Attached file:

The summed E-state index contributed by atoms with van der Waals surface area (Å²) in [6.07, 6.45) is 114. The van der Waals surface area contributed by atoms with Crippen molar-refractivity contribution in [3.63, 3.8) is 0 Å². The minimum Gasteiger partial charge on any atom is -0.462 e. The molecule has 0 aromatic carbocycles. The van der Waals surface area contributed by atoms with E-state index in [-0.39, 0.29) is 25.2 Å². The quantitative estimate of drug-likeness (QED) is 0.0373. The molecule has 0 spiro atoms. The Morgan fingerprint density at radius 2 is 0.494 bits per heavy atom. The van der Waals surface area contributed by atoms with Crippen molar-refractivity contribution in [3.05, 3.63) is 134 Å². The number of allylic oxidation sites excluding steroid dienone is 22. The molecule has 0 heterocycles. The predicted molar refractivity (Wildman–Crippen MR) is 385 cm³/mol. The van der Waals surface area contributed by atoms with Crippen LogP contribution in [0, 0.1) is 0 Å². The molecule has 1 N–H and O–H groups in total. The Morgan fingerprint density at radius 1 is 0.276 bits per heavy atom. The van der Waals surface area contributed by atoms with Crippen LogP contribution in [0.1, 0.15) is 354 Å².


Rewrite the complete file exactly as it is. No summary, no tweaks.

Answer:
The summed E-state index contributed by atoms with van der Waals surface area (Å²) in [6.07, 6.45) is 114. The van der Waals surface area contributed by atoms with Crippen molar-refractivity contribution in [3.63, 3.8) is 0 Å². The minimum Gasteiger partial charge on any atom is -0.462 e. The molecule has 0 aromatic carbocycles. The van der Waals surface area contributed by atoms with E-state index in [-0.39, 0.29) is 25.2 Å². The quantitative estimate of drug-likeness (QED) is 0.0373. The molecule has 0 spiro atoms. The Morgan fingerprint density at radius 2 is 0.494 bits per heavy atom. The van der Waals surface area contributed by atoms with Crippen molar-refractivity contribution in [3.05, 3.63) is 134 Å². The number of allylic oxidation sites excluding steroid dienone is 22. The molecule has 0 heterocycles. The predicted molar refractivity (Wildman–Crippen MR) is 385 cm³/mol. The van der Waals surface area contributed by atoms with Crippen LogP contribution in [0, 0.1) is 0 Å². The molecule has 1 N–H and O–H groups in total. The Morgan fingerprint density at radius 1 is 0.276 bits per heavy atom. The van der Waals surface area contributed by atoms with Crippen LogP contribution in [0.1, 0.15) is 354 Å².